We’ve noticed a disturbing pattern in how the DHS, and specifically US Customs and Border Protection (CBP), has responded to people who have asked the DHS for its files about themselves.
Eventually — typically months later than the statutory deadline for responding to a FOIA request — CBP has sent the requester a file of information about their international travel, including a log of entries, exits, and borders crossings.
But even when the requester has explicitly asked for the Passenger Name Record (PNR) data that CBP has obtained from their airline reservations, or has asked CBP for “all” its records about their travel, or for all data about themselves from the CBP “Automated Targeting System” (most of which consist of CBP copies of PNRs), CBP has completely omitted PNR data — or any mention of it — from its response.
People who don’t work in the air travel industry typically don’t know what PNRs look like. So it isn’t obvious to most recipients of these incomplete responses that what they’ve been given doesn’t include any PNR data. Only when these people showed us copies of the responses they received from CBP have we been able to point out, or confirm, that PNR data was completely absent from the initial CBP response.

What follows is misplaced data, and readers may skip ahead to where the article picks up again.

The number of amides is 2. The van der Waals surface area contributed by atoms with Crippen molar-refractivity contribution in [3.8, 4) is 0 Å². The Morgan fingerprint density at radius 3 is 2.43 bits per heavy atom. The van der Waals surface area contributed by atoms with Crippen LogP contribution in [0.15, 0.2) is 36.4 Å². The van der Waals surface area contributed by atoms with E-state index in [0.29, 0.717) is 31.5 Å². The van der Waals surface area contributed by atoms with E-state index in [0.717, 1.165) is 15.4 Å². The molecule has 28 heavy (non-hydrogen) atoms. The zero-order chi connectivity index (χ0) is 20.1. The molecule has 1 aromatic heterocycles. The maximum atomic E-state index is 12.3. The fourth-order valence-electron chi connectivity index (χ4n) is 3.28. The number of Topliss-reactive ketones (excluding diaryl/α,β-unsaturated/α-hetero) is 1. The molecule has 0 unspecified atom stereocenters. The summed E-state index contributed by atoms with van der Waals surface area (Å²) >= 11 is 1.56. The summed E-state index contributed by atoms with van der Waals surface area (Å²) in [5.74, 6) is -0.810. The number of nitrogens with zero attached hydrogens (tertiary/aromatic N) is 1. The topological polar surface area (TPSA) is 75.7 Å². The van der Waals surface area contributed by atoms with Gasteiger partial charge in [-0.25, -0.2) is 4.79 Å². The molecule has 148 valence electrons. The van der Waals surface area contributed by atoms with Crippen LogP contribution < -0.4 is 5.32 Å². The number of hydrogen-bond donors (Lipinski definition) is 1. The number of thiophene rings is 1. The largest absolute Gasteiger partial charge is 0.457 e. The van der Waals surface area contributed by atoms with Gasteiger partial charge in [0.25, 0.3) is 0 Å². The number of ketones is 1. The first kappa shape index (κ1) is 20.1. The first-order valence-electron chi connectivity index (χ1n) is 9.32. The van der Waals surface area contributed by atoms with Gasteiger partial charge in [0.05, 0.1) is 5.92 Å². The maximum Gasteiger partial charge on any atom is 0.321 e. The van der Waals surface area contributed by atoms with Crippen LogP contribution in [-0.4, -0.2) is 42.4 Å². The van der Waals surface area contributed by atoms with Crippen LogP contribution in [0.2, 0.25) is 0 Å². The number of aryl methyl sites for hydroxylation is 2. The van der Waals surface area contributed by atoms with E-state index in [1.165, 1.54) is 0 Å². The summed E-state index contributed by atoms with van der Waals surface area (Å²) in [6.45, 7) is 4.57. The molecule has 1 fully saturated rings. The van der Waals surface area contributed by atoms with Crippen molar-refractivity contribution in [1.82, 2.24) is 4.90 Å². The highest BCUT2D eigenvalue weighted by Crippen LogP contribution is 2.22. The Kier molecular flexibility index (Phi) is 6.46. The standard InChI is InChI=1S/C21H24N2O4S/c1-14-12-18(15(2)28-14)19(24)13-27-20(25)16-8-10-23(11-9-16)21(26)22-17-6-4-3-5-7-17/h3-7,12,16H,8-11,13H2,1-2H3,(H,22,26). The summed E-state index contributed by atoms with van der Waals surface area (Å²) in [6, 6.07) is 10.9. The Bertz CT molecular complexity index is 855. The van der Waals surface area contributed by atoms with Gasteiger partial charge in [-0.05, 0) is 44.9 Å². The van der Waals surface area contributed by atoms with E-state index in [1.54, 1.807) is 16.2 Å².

When these people have filed administrative appeals, specifically pointing out that their requests included PNR data, CBP has responded to their appeals by sending them redacted copies of CBPs mirror archive of airline PNRs, as contained in ATS. But there’s been no apology, and explanation in any of these responses to appeals of why the PNR data wasn’t included in the initial response. It seems likely that CBP didn’t even bother to search its PNR database in response to the initial requests, either out of gross negligence, gross incompetence, malice, and/or bad faith. (CBP has refused to disclose how PNR data and other information in ATS is indexed, queried, or retrieved. Even though the Privacy Act requires this information to be published in the Federal Register, the judge hearing our lawsuit ruled that it was exempt from disclosure.)
We’ve seen this pattern even in responses to requests from journalist and public figures which, according to DHS policy, would have been subject to pre-release review and approval by the DHS “front office”. The DHS front office has been intimately involved in international disputes related to PNR data, and is fully aware of the existence of this component of DHS dossiers about innocent travelers. So the incomplete responses to FOIA requests can’t be blamed on low-level staff or a lack of oversight or awareness by senior officials.
One of those high-profile cases was that of Cyrus Farivar, Senior Business Editor at Ars Technica. As Mr. Farivar reported earlier this year, CBP’s initial response included no PNR data, even though he specifically included PNR data in his request. After Mr. Farivar appealed, CBP gave him the PNR data he had originally requested.
There was nothing Mr. Farivar’s DHS file that we haven’t seen in other DHS copies of PNRs. But his report about what he received highlights some of the problems with the contents of these DHS records.